I saw many activists and former colleagues who have been at this fight for decades. But what struck me most were the kids. Trans children as young as 10, including the incredible Charlie Lowthian Rickert. Seeing their eyes brim with proud tears and their chests puff up with pride, was one of the most beautiful moments I have ever witnessed.

Charlie is a kick-ass fighter already. When only nine years old, she and her mom visited Senator Plett, and told him directly how his fear-mongering was making life unsafe for trans kids like her. And just this week, she addressed Justice Minister Jody Wilson-Raybould in a meeting of trans advocates, and explained why this bill was so crucial to her.

Today Charlie took centre stage with the Justice Minister, and told a packed room full of reporters why this law matters:

I know that the law won’t change the daily reality of bullying, but it may stop those heartless bullies who can’t accept who I am from doing more than just calling me names.

There is so much more work to be done to improve the lives of trans people in Canada. Access to health care and housing are key. And the decriminalization of sex work would help stop the cycle of criminalization that often targets trans women. All of this is important and requires our urgent attention.

But the fight on this bill is far from over. It is very likely to pass through the House of Commons, but it could get held up in the Senate again. And we are about to encounter one helluva backlash.

But today? Today is a good day.

hill selfie

Awkward Hill selfie with two amazing trans advocates.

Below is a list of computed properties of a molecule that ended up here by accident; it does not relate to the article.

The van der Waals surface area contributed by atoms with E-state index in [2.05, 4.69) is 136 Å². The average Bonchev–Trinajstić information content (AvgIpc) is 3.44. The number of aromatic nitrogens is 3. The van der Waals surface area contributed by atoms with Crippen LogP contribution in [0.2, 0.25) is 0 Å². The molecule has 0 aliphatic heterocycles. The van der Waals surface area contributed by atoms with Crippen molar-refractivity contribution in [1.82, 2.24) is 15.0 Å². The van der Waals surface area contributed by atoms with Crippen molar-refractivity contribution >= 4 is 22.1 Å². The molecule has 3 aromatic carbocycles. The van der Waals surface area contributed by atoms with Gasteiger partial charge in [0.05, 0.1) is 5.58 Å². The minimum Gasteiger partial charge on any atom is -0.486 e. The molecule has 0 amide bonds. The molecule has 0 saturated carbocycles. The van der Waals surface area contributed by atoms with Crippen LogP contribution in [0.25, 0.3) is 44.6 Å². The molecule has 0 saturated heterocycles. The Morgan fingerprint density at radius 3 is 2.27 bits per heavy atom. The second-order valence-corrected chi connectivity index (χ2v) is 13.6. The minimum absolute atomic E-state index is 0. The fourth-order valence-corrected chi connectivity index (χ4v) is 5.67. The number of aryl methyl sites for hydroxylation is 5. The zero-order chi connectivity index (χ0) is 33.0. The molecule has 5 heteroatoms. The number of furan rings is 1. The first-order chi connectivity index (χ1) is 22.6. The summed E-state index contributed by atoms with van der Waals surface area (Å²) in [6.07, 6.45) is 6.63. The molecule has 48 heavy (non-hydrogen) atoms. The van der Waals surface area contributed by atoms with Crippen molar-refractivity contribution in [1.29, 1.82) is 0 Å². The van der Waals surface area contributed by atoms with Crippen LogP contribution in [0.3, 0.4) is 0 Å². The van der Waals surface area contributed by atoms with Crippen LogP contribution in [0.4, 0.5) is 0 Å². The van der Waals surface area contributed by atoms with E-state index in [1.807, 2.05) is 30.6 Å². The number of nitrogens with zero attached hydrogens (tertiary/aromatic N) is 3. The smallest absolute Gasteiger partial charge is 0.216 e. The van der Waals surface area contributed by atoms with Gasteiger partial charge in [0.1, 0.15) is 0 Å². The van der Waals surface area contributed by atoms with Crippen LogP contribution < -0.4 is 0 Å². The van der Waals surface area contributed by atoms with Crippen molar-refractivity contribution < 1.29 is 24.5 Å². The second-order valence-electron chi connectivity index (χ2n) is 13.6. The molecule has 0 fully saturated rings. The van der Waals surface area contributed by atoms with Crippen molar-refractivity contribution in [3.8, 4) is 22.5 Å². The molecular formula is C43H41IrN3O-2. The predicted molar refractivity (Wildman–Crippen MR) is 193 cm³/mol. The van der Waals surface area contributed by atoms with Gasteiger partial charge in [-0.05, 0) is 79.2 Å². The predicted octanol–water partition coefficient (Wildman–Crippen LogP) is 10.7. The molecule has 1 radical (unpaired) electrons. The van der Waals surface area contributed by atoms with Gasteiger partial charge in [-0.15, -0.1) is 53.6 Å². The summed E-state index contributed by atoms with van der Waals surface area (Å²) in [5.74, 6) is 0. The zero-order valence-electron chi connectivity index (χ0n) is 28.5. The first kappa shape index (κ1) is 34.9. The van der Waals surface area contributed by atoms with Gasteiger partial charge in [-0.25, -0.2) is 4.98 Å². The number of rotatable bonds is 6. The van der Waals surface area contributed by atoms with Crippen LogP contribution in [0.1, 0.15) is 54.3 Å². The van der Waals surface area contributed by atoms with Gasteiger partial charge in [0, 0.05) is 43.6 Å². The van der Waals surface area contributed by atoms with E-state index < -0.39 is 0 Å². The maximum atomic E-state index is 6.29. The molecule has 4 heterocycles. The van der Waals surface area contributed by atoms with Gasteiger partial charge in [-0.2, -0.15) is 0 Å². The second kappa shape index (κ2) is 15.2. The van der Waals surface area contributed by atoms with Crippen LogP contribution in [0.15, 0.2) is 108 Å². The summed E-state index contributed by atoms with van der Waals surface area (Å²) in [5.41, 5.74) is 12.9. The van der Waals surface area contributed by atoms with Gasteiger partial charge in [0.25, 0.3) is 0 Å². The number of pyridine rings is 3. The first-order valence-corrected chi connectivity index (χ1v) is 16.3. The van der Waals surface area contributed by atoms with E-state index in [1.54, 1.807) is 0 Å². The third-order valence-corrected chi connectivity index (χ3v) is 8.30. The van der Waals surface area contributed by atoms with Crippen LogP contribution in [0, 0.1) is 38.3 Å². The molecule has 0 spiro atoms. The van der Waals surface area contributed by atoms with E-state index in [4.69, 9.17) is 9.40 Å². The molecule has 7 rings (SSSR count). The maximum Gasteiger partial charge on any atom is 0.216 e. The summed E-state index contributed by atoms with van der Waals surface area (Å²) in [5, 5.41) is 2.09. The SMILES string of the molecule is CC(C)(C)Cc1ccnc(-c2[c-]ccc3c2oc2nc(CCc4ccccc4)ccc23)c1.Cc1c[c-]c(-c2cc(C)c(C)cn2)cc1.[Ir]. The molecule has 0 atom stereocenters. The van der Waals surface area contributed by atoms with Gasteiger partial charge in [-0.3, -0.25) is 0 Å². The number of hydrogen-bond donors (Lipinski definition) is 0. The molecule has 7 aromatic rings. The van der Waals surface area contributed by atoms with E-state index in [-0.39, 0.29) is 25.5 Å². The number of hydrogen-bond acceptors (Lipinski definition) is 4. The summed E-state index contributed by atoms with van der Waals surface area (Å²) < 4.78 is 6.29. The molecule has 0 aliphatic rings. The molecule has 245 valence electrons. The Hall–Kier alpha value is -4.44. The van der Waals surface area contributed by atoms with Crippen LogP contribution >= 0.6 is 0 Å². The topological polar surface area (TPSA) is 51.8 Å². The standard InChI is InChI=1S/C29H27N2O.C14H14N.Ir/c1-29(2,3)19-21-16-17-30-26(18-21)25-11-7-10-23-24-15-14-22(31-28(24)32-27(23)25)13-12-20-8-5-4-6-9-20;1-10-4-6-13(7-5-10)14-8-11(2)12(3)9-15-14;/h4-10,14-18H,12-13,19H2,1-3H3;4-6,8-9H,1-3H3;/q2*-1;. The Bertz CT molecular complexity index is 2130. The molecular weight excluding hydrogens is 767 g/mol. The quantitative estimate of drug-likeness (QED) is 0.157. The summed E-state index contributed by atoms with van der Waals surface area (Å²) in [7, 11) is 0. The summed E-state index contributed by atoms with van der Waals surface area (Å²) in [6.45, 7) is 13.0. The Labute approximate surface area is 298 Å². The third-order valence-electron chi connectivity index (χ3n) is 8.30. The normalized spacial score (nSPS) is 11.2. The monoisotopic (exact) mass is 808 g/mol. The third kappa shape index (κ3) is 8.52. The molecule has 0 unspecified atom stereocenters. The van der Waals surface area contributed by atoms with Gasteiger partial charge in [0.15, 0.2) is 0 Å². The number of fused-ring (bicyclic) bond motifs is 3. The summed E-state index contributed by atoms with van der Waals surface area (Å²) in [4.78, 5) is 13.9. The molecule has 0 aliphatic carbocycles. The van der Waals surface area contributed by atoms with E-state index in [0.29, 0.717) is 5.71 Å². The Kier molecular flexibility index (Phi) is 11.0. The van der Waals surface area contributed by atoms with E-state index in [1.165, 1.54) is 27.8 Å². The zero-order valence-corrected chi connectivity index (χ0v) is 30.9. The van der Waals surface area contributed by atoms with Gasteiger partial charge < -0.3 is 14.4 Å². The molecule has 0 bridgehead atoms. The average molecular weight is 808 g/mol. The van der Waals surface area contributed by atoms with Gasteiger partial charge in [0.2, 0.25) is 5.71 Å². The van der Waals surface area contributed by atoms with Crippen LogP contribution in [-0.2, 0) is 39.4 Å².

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Think of the children

26 Feb
Pro-choice, always

Pro-choice, always

I started to claim the title of “Mama” before I even gave birth. Even though I am devotedly pro-choice, I did this strategically. Because I knew that the “concerned parent” moniker was powerful and that I needed to mobilize it for good, not evil. I attended a counter-demo to the March for Life when I was about eight months pregnant, holding a sign that said, “Mama for choice.” And when I was only a few weeks away from giving birth, I presented to a provincial committee studying Bill 13, which compelled all Ontario high schools to allow gay-straight alliances (including the Catholic board).

Because whether I like it or not, being a parent lends me some sort of credibility and authority to speak on issues that are relevant to children. And it gives me an opportunity to disrupt the bigots who use ridiculous “think of the children” logic to deny people’s human rights and promote discrimination.

Cheap tricks